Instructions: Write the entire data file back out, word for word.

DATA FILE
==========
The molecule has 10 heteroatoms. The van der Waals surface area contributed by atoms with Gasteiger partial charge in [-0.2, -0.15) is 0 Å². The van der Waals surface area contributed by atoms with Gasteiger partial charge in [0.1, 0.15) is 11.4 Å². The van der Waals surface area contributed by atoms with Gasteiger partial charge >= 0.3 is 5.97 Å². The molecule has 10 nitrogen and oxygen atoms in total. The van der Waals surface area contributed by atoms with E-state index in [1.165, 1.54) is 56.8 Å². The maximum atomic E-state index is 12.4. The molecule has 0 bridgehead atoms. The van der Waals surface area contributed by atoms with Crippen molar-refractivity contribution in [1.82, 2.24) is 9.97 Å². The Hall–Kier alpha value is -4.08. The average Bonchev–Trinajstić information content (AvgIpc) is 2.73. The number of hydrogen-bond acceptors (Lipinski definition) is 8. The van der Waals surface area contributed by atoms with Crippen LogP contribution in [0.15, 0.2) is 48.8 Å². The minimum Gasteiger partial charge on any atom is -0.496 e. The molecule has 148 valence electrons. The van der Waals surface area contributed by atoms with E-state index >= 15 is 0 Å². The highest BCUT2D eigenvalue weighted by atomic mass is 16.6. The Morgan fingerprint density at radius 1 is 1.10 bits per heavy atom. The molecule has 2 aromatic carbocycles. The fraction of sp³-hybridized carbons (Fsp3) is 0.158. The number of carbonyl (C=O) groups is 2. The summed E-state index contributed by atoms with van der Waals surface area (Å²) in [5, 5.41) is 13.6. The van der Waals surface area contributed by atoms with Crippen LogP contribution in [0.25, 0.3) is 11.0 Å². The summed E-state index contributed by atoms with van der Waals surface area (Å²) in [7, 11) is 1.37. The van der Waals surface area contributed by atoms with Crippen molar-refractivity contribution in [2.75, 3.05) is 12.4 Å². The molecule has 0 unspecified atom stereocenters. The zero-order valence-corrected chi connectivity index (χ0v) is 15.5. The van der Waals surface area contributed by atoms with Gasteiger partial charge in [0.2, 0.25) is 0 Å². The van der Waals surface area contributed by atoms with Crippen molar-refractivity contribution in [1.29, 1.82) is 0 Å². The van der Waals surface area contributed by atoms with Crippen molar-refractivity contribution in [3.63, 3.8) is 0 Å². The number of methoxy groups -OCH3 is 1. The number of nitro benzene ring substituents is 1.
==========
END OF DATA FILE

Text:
The molecule has 10 heteroatoms. The van der Waals surface area contributed by atoms with Gasteiger partial charge in [-0.2, -0.15) is 0 Å². The van der Waals surface area contributed by atoms with Gasteiger partial charge in [0.1, 0.15) is 11.4 Å². The van der Waals surface area contributed by atoms with Gasteiger partial charge >= 0.3 is 5.97 Å². The molecule has 10 nitrogen and oxygen atoms in total. The van der Waals surface area contributed by atoms with E-state index in [1.165, 1.54) is 56.8 Å². The maximum atomic E-state index is 12.4. The molecule has 0 bridgehead atoms. The van der Waals surface area contributed by atoms with Crippen molar-refractivity contribution in [1.82, 2.24) is 9.97 Å². The Hall–Kier alpha value is -4.08. The average Bonchev–Trinajstić information content (AvgIpc) is 2.73. The number of hydrogen-bond acceptors (Lipinski definition) is 8. The van der Waals surface area contributed by atoms with Crippen LogP contribution in [0.15, 0.2) is 48.8 Å². The minimum Gasteiger partial charge on any atom is -0.496 e. The molecule has 148 valence electrons. The van der Waals surface area contributed by atoms with E-state index >= 15 is 0 Å². The highest BCUT2D eigenvalue weighted by atomic mass is 16.6. The Morgan fingerprint density at radius 1 is 1.10 bits per heavy atom. The molecule has 2 aromatic carbocycles. The fraction of sp³-hybridized carbons (Fsp3) is 0.158. The number of carbonyl (C=O) groups is 2. The summed E-state index contributed by atoms with van der Waals surface area (Å²) in [5, 5.41) is 13.6. The van der Waals surface area contributed by atoms with Crippen LogP contribution in [0.25, 0.3) is 11.0 Å². The summed E-state index contributed by atoms with van der Waals surface area (Å²) in [7, 11) is 1.37. The van der Waals surface area contributed by atoms with Crippen molar-refractivity contribution in [2.75, 3.05) is 12.4 Å². The molecule has 0 unspecified atom stereocenters. The zero-order valence-corrected chi connectivity index (χ0v) is 15.5. The van der Waals surface area contributed by atoms with Gasteiger partial charge in [0.2, 0.25) is 0 Å². The van der Waals surface area contributed by atoms with Crippen molar-refractivity contribution in [1.29, 1.82) is 0 Å². The van der Waals surface area contributed by atoms with Crippen molar-refractivity contribution in [3.63, 3.8) is 0 Å². The number of methoxy groups -OCH3 is 1. The number of nitro benzene ring substituents is 1.